Wheaties has aligned itself with the sports world since its early days. In 1927, Wheaties bought ad space at Minneapolis's Nicollet Park, home to a minor league baseball team called the Millers, and in 1933, the cereal brand started sponsoring the team's game-day radio broadcasts on WCCO. Eventually, Wheaties baseball broadcasts expanded to 95 different radio stations, covering teams all over the country and further cementing its association with the sport. Since then, generations of endorsements from athletes of all stripes have helped sell consumers on the idea that eating Wheaties can make them strong and successful just like their favorite players. The branding association has been so successful that appearing on a Wheaties box has itself become a symbol of athletic achievement.


In the 1930s, a young sports broadcaster named Ronald Reagan was working at a radio station in Des Moines, Iowa, narrating Wheaties-sponsored Chicago Cubs and White Sox games. As part of this job, Reagan went to California to visit the Cubs' spring training camp in 1937. While he was there, he also did a screen test at Warner Bros. The studio ended up offering him a seven-year contract, and later that year, he appeared in his first starring role as a radio commentator in Love Is On The Air.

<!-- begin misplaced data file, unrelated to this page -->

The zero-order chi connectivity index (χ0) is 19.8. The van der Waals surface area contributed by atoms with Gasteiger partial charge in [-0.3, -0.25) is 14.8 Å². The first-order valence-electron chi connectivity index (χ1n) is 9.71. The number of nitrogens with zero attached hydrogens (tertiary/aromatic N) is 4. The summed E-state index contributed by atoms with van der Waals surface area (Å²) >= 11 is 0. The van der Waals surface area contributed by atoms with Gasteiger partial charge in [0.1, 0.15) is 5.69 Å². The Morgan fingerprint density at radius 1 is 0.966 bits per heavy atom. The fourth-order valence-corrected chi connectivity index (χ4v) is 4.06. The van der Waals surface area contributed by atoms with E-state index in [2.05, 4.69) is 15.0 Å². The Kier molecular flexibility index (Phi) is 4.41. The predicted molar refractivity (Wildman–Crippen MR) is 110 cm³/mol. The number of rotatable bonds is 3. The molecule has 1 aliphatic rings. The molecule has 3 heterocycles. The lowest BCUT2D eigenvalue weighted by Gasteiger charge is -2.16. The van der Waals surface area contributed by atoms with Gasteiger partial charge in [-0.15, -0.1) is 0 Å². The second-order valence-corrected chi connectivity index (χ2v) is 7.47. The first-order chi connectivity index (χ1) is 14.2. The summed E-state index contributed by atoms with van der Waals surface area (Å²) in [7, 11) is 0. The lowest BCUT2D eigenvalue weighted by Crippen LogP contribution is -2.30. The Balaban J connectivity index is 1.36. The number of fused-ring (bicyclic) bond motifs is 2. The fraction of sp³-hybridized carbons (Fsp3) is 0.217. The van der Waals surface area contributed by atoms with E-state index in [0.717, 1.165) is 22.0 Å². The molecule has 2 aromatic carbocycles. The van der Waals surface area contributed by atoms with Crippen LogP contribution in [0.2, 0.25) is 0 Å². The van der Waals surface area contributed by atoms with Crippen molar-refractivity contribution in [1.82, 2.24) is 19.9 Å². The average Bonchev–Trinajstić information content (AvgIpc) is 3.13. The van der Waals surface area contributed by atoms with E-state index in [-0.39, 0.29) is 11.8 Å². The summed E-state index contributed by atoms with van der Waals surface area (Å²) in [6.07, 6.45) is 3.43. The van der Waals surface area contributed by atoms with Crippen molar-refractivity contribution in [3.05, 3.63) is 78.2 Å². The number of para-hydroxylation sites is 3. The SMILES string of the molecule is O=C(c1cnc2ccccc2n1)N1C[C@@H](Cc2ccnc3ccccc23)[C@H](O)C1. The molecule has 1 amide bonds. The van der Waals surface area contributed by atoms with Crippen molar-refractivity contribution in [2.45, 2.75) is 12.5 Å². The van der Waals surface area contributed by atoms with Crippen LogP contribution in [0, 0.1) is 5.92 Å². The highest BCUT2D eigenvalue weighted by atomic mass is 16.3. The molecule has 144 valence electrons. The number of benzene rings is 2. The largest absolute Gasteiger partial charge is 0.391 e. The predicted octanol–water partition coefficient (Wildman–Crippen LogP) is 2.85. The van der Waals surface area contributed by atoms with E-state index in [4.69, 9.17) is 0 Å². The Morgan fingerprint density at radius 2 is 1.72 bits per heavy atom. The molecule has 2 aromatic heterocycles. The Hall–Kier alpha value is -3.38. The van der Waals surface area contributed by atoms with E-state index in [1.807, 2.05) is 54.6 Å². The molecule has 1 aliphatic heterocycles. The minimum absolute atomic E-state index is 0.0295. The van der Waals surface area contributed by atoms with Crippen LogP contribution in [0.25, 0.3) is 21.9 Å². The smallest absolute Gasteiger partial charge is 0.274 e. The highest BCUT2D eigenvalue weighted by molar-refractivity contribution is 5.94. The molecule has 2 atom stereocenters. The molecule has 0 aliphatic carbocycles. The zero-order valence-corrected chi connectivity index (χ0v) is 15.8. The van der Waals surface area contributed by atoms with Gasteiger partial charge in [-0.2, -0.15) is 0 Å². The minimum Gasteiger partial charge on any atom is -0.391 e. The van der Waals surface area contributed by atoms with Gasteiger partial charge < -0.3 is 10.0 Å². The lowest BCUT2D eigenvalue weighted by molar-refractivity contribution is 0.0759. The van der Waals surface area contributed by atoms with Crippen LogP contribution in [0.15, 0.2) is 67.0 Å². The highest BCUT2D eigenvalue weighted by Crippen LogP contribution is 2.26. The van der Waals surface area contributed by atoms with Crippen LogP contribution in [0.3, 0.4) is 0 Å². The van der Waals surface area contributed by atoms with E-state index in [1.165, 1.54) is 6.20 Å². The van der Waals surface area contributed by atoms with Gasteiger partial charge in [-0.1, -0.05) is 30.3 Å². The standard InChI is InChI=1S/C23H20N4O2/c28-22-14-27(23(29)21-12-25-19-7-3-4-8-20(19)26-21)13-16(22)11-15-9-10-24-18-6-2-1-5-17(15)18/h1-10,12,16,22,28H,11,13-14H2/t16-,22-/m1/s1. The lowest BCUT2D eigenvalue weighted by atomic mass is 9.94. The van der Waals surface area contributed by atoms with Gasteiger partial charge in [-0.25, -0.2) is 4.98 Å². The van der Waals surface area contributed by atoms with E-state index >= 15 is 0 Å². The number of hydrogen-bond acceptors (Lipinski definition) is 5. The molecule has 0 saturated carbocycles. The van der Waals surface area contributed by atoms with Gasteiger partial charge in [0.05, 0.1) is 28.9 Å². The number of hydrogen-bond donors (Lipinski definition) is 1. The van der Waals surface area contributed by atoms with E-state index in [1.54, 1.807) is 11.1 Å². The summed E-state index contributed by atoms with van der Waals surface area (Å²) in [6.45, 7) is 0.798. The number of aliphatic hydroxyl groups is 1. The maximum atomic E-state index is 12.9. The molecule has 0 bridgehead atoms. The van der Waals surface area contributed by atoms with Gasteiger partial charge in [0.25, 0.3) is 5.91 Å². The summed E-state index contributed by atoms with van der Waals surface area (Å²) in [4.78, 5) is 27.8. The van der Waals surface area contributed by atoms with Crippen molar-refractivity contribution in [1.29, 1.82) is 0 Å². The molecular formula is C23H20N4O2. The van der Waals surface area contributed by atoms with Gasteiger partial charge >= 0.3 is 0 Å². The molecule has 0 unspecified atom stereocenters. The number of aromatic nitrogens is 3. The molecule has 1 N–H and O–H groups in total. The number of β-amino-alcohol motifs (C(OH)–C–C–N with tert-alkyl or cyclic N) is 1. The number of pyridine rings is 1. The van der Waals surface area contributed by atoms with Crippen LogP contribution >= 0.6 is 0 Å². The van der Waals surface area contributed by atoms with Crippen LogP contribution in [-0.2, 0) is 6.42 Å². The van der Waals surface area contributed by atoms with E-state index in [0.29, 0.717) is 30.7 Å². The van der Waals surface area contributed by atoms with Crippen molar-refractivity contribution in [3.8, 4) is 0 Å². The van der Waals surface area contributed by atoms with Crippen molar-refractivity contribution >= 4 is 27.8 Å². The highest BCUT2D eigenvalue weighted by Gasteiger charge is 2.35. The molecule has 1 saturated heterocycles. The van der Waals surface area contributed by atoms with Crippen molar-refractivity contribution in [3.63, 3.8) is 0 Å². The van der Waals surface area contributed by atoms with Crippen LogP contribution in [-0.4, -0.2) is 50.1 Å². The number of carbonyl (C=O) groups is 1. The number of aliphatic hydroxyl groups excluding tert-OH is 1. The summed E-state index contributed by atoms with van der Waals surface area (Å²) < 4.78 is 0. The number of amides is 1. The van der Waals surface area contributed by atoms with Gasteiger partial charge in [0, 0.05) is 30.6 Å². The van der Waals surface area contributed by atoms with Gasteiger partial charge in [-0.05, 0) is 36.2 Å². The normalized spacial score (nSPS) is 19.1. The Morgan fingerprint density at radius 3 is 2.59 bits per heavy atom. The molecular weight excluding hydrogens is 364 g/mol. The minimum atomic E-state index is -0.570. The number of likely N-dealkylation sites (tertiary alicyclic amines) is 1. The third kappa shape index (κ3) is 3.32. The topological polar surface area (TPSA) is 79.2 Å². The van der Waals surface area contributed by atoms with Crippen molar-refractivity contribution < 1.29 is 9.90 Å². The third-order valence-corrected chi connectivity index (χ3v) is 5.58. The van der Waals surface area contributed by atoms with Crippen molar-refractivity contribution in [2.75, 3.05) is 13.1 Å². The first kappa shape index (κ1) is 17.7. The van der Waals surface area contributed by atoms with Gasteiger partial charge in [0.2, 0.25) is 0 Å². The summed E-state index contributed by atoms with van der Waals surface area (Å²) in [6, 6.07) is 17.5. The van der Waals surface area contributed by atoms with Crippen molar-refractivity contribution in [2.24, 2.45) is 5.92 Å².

Three Wheaties boxes featuring Michael Phelps
Justin Sullivan, Getty Images

Although a Wheaties box wouldn't seem complete without an athlete's photo on it today, the cereal didn't always feature athletes front and center. In the early years, the boxes had photos of athletes like baseball legend Lou Gehrig (the first celebrity to be featured, in 1934) on the back or side panels of boxes. Athletes didn't start to appear on the front of the box until 1958, when the cereal featured Olympic pole vaulter Bob Richards.


Former Track and Field Olympian Jackie Joyner-Kersey stands with a poster of her new Wheaties box after it was unveiled in 2004.
Former Track and Field Olympian Jackie Joyner-Kersey stands with a poster of her new Wheaties box after it was unveiled in 2004.
Stephen Chernin, Getty Images